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When It Might Be a Good Idea to Lie to a Partner

Hiding your feelings, and sparing theirs, but with a cost.

Key points

  • Being honest with a partner may seem to be the best practice, but it may have a downside.
  • New research on negotiations suggests when it might be better to cover up anger and put on a happy face.
  • We can learn when to reveal our true emotions and when it's better to keep them to ourselves.

You’ve always held to the principle that honesty is the best policy in relationships. Not only should the content of what you express be truthful, but so should the emotion you express. If you’re angry, you should show it, and if you’re happy, you should let this emerge as well. These two emotions have somewhat different functions, though. An honest display of anger may make you feel better, but it could also lead to an argument, and in the process, defeat the purpose of using honesty as a relationship-building tool. Expressing happiness when you are truly happy may not have exactly the same obvious outcome, because it could lead to trouble if you’re happy about something that infuriates your partner.

Try to imagine each type of situation in your own current or recent relationship. You’re annoyed because your partner forgot to put something in the mail. Nothing you can do will change the situation, but you still feel like saying how irritated you are anyway. What if, instead, you took the deceptive approach and pretended that it was no problem at all and even laughed it off? Yes, your partner will be less likely to get into an argument with you, but you’ll also have lied.

Now think about a time that you’re happy about something that, if expressed, would offend your partner. You’re in a similar dilemma. Maybe you’re thrilled that your partner’s sister (whom you are not a big fan of) can’t make an important family get-together. Letting that happiness show through would almost certainly have an equally undesirable effect.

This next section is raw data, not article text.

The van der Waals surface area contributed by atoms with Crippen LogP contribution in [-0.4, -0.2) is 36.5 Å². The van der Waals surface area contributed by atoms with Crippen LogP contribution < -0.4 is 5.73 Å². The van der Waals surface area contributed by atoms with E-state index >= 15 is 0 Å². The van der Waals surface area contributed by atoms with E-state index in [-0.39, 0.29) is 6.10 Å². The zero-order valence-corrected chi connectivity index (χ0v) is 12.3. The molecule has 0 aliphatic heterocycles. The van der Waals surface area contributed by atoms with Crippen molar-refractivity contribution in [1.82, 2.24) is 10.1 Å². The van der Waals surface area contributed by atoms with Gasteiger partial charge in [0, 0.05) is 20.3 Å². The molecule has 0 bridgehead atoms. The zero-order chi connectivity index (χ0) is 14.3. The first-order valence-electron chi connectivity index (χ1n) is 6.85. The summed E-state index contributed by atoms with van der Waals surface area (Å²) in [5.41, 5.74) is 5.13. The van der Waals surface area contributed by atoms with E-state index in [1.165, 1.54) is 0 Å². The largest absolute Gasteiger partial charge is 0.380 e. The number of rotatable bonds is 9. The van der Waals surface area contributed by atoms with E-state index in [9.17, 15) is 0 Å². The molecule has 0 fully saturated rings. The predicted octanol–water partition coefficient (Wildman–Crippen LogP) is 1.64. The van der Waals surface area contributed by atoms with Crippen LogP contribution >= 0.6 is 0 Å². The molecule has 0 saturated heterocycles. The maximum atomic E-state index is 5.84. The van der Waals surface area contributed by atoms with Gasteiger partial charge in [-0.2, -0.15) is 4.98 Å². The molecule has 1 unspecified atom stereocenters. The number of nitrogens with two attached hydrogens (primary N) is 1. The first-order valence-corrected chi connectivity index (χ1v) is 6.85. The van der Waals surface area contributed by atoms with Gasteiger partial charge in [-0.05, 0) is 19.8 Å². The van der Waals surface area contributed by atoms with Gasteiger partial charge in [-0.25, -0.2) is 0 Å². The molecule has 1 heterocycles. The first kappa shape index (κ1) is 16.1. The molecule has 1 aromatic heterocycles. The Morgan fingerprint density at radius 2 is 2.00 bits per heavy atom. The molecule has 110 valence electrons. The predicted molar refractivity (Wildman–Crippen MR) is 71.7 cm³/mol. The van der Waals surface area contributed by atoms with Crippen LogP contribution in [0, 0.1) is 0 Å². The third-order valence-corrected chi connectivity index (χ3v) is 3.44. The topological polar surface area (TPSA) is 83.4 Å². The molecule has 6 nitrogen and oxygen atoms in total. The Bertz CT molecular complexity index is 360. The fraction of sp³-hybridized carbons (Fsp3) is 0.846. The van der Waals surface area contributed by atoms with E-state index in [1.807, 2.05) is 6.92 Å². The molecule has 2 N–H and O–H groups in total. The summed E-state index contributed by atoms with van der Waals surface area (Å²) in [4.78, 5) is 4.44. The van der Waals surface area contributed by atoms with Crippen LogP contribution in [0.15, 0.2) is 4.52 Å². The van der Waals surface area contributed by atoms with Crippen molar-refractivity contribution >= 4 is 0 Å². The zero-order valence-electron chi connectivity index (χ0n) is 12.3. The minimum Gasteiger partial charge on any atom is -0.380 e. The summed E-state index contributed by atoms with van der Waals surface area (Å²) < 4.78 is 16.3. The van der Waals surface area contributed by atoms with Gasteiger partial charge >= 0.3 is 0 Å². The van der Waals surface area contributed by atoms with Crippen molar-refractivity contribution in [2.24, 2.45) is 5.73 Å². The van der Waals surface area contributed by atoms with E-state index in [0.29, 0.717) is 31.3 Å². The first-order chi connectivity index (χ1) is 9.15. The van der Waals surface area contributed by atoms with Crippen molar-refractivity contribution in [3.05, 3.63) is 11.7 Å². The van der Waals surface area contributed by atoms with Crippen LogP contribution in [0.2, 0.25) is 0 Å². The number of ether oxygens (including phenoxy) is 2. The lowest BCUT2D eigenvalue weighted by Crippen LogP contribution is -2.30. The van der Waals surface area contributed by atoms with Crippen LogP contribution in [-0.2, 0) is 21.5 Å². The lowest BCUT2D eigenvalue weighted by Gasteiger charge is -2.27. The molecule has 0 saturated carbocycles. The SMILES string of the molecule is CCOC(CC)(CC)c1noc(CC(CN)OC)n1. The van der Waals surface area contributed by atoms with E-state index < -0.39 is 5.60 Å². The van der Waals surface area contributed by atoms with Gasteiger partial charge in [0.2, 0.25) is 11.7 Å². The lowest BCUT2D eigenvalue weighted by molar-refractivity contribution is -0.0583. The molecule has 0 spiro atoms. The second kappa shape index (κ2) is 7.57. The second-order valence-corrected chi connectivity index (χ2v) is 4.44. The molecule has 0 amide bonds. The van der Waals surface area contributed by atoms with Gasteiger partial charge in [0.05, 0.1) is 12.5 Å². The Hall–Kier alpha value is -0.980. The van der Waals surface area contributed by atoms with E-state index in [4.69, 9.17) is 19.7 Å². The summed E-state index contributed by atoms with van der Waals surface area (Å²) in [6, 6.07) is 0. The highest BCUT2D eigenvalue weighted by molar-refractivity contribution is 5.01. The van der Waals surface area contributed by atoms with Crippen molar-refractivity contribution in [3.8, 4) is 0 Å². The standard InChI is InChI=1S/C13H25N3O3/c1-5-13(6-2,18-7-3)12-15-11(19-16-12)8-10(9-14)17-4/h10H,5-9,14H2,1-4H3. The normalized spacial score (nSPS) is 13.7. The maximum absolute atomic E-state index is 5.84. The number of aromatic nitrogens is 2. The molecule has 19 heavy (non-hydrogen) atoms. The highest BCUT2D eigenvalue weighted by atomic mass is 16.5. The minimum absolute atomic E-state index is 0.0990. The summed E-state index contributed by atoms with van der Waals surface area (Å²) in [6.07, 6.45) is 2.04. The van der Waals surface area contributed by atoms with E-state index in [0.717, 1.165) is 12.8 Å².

Deception and the Expression of Emotion

In a newly-published study, Leiden University’s Zie Ye (2023) and colleagues put the issue of emotional deception and relationships to the test within the context of situations in which people negotiate and bargain for a desired outcome. Their findings can inform the role of deception in relationships by virtue of the fact that partners, like people in business, are also seeking to attain fair and positive outcomes. In a business negotiation, the person wanting more money may feign anger in order to appear to be a hard-liner. With your partner, you could put on the guise of anger in order to exact some type of recompense. If you actually weren’t that angry about the missed mail drop, you could pretend to be, just to be sure that it doesn’t happen again.

The Dutch researchers based their work on the “Emotion as Social Interaction (EASI)” model, which suggests that “deceptive emotion communications—where communications do not match internal feelings—are considered negatively, and inappropriate." However, the devil is in the details in terms of which type of deception is worse. If you communicate more anger than you feel, the other person won’t trust you in the future, as shown in previous research, because you'll seem to be manipulative.